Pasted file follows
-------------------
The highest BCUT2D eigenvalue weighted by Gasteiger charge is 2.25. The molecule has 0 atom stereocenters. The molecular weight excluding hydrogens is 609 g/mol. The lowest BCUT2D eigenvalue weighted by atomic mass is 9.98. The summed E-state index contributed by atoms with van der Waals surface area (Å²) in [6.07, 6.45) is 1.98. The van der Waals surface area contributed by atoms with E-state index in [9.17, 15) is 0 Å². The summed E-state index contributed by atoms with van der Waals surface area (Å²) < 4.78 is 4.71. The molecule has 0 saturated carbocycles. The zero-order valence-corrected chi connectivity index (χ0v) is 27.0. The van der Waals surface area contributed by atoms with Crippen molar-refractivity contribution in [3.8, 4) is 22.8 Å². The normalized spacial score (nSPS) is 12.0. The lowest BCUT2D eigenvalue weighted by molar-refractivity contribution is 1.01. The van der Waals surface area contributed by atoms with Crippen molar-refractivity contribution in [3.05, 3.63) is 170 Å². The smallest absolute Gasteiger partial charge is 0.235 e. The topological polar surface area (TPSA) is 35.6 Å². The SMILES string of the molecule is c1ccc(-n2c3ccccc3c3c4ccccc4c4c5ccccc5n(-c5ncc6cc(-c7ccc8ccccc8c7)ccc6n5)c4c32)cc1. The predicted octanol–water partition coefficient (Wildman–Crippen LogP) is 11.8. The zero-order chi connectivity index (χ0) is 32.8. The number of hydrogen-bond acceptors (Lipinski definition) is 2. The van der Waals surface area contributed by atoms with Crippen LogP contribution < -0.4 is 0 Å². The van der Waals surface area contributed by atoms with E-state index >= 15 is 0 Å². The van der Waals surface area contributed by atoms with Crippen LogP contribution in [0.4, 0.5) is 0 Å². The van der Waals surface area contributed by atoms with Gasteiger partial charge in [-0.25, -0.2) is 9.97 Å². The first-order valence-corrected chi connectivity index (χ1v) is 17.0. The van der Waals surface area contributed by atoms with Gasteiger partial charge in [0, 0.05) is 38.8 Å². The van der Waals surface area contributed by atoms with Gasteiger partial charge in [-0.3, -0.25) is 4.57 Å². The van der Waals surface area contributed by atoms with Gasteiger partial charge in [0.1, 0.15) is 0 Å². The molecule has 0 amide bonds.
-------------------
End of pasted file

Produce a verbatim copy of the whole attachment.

The highest BCUT2D eigenvalue weighted by Gasteiger charge is 2.25. The molecule has 0 atom stereocenters. The molecular weight excluding hydrogens is 609 g/mol. The lowest BCUT2D eigenvalue weighted by atomic mass is 9.98. The summed E-state index contributed by atoms with van der Waals surface area (Å²) in [6.07, 6.45) is 1.98. The van der Waals surface area contributed by atoms with E-state index in [9.17, 15) is 0 Å². The summed E-state index contributed by atoms with van der Waals surface area (Å²) < 4.78 is 4.71. The molecule has 0 saturated carbocycles. The zero-order valence-corrected chi connectivity index (χ0v) is 27.0. The van der Waals surface area contributed by atoms with Crippen molar-refractivity contribution in [3.8, 4) is 22.8 Å². The normalized spacial score (nSPS) is 12.0. The lowest BCUT2D eigenvalue weighted by molar-refractivity contribution is 1.01. The van der Waals surface area contributed by atoms with Crippen molar-refractivity contribution in [3.05, 3.63) is 170 Å². The smallest absolute Gasteiger partial charge is 0.235 e. The topological polar surface area (TPSA) is 35.6 Å². The SMILES string of the molecule is c1ccc(-n2c3ccccc3c3c4ccccc4c4c5ccccc5n(-c5ncc6cc(-c7ccc8ccccc8c7)ccc6n5)c4c32)cc1. The predicted octanol–water partition coefficient (Wildman–Crippen LogP) is 11.8. The zero-order chi connectivity index (χ0) is 32.8. The number of hydrogen-bond acceptors (Lipinski definition) is 2. The van der Waals surface area contributed by atoms with Crippen LogP contribution < -0.4 is 0 Å². The van der Waals surface area contributed by atoms with E-state index >= 15 is 0 Å². The van der Waals surface area contributed by atoms with Crippen LogP contribution in [0.4, 0.5) is 0 Å². The van der Waals surface area contributed by atoms with Gasteiger partial charge in [-0.25, -0.2) is 9.97 Å². The first-order valence-corrected chi connectivity index (χ1v) is 17.0. The van der Waals surface area contributed by atoms with Gasteiger partial charge in [0, 0.05) is 38.8 Å². The van der Waals surface area contributed by atoms with Gasteiger partial charge in [-0.3, -0.25) is 4.57 Å². The van der Waals surface area contributed by atoms with Gasteiger partial charge in [0.1, 0.15) is 0 Å². The molecule has 0 amide bonds.